Doctor insights on:
Is Lupron Chemotherapy
Medicines: These are drugs and medications that are given by intravenous, intraarterial, or oral routes in most cases. The drugs are made by companies (pharmaceutical) who manufacture them from chemicals and molecules. ...Read more
Systemic therapy: Chemotherapy is a type of systemic therapy for cancer. Chemo can be given intravenously by IV or some chemo has oral formulations that can be taken by mouth. For certain cancers, like ovarian cancer, chemo can be given via intraperitoneal administration which is done through a surgically implanted catheter that allows passage of fluids into the abdomen of a woman. ...Read more
Chemotherapeutic agents can and do have significant toxicities and can lead to death. So (1) see a reallly good oncologist and (2) reseach carefully what the outcomes are from the agents being used. This is a highly regulated area of medicine - much knowledge is out there.
The difficulty, at time, s is that the choices between alternate therapies is confusing.
See a good oncologist... ...Read more
Short term help: For most malignancies other than renalcell and breast cancer, when the lesion has metastasized, control works in terms of months and no cure has been noted for solid tumors. Lymphomas are the exception where cure is seen. When a tumor is destroyed by chemo, malignant stem cells replace and regrow the tumor. ...Read more
It varies/depends on: It depends on your circumstances. Your doctor or nurse will educate you about what they are going to do to you. Just go with an open mind, it should be an educational experience. If they give you chemotherapy during this 'session', you may also be medicated with anti-nausea medication before chemo is given. This can sometimes make you sleepy. ...Read more
Need more details: Tell us more about the diagnosis for which this chemo was prescribed? There are also various drugs included in the acronym of VAC. Please spell out the full names of the chemo drugs included in the VAC advised by your doctor. Who is the patient? ...Read more
Tumor progress: Chemotherapy used in many different ways. It can be used with RT to minimize recurrence after surgery and improve the procedure in a neoadjuvant setting, used post op in an adjuvant setting to reduce recurrence and as a therapeutic in metastatic Ca. While prolonging survival in mets, it has resulted in no cures. Failure to respond to chemo leads to progression and a terminal event. ...Read more
CA along meninges: Intrathecal chemotherapy is chemo delivered into the spinal fluid. Commonly, this is done via a device called an Ommaya reservoir, an injection port placed under the scalp and connected to spinal fluid within the brain. Intrathecal chemo is usually the best way to treat cancer which is in the spinal fluid, along the meninges. Depending on tumor type, it can be quite effective. ...Read more
Complicated: Chemotherapy is a broad term used to describe a variety of several types of medications used to treat cancer. The medicines may each function quite differently, affect cancer cells and other body cells differently, and are tailored as much ad possible for each person & each type of cancer. ...Read more
No.: Chemotherapy is only used for cancers that have a significant chance of having spread outside the organ where they have originated. When we talk about the stage of a cancer, we are usually describing the probability of cancer cells being "elsewhere". Furthermore, before recommending a particular chemotherapeutic agent, we have to be fairly certain that the cancer will be sensitive to that drug. ...Read more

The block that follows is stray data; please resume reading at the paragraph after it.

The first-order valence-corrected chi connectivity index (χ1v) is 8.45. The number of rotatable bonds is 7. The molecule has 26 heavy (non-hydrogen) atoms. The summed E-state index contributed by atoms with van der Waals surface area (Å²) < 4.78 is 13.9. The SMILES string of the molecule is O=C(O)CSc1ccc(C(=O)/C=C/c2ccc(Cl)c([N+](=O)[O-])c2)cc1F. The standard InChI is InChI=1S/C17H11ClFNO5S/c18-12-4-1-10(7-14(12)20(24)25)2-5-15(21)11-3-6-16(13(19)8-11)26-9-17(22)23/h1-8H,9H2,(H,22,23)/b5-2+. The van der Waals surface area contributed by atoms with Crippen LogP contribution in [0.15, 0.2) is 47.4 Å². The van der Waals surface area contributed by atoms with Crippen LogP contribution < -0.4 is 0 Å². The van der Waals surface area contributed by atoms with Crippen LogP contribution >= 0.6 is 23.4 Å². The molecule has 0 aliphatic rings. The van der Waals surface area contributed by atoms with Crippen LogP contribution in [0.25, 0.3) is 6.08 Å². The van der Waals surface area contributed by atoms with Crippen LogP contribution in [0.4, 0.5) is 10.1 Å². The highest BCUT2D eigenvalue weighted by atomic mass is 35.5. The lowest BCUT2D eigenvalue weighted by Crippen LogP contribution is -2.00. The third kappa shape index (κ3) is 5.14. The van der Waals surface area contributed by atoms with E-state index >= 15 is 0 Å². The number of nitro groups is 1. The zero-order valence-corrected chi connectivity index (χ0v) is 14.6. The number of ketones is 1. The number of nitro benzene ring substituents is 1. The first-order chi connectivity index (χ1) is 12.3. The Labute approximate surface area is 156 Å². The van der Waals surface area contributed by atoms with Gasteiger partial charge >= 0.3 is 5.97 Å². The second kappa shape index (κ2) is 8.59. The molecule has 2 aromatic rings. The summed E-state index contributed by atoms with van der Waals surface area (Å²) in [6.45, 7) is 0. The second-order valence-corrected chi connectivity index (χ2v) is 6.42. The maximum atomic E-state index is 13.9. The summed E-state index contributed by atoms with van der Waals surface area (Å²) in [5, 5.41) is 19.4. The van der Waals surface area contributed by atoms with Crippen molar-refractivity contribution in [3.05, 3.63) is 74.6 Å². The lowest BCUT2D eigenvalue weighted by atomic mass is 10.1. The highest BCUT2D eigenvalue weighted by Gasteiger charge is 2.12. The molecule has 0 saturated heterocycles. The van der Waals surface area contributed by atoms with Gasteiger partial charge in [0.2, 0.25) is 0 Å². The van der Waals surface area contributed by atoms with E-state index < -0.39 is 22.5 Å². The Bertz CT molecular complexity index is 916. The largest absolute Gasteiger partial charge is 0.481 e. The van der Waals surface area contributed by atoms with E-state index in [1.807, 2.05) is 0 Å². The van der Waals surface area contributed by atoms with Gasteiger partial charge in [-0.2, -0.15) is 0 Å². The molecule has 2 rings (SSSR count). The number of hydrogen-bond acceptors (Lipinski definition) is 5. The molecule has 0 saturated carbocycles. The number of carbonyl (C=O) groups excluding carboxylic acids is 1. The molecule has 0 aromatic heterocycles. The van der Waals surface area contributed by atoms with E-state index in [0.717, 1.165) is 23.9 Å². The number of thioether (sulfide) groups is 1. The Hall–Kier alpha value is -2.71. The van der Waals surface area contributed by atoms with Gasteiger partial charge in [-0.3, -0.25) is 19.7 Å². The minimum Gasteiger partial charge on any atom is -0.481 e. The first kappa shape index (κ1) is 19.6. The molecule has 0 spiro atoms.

In fact, some of the anti-anxiety agents such as Ativan might help with nausea problem. Another drug that is helpful is zyprexa (olanzapine).
The only concern is that some drugs might interfere with the breakdown of some chemotherapy drugs. Your oncologist should be able to review your meds for interaction with treatment.
Even tamoxifen can have interactions with antidepressants. ...Read more
Medication: There are many medications to prevent and treat "breakthrough nausea" following chemotheray. However, sometimes it is not possible to completely prevent it. If your current medications are not working well enough, you should discuss this with your Oncology nurse and your oncologist. ...Read more
Can help more often: Chemotherapy can help treat lupus but certain drugs may provoke lupus. Most of the drug induced lupus cases are not wild lupus as these are actually a different type of lupus we call "drug induced lupus".Although unusual certain chemotherapeutic agents have a potential to cause drug induced lupus ...Read more
Glutamine: Glutamine is an Amino Acid available as a dietary supplement. When taken at high doses (10 grams 3-4 times a day before start, throughout and after chemotherapy), some small non-randomized studies show that it may help prevent or reduce severity of chemotherapy side-effects like mouth sores (swish & swallow), neuropathy, muscle & joint aches & diarrhea. Caution in those with kidney/liver failure. ...Read more
Sometimes: A left bundle branch block is a finding on an EKG (the electrical tracing of your heart.) it shows that something has altered the way your heart conducts electrical impulses. Chemotherapy can do it, but so can heart disease. Your doctor should rule out other causes for a left bundle branch block before assuming chemotherapy is the cause. ...Read more
Not only OK but wise:
It is a good idea to take vit d with chemotherapy as it often depletes vit d- see http://www. Naturalnews. Com/037663_chemotherapy_drugs_vitamin_d_deficiency. Html
vit d is crucial for proper immune function. Also, there is evidence that vit d improves the effectiveness of chemotherapy- see http://www. Vitamindwiki. Com/chemotherapy+might+be+amplified+by+vitamin+d. ...Read more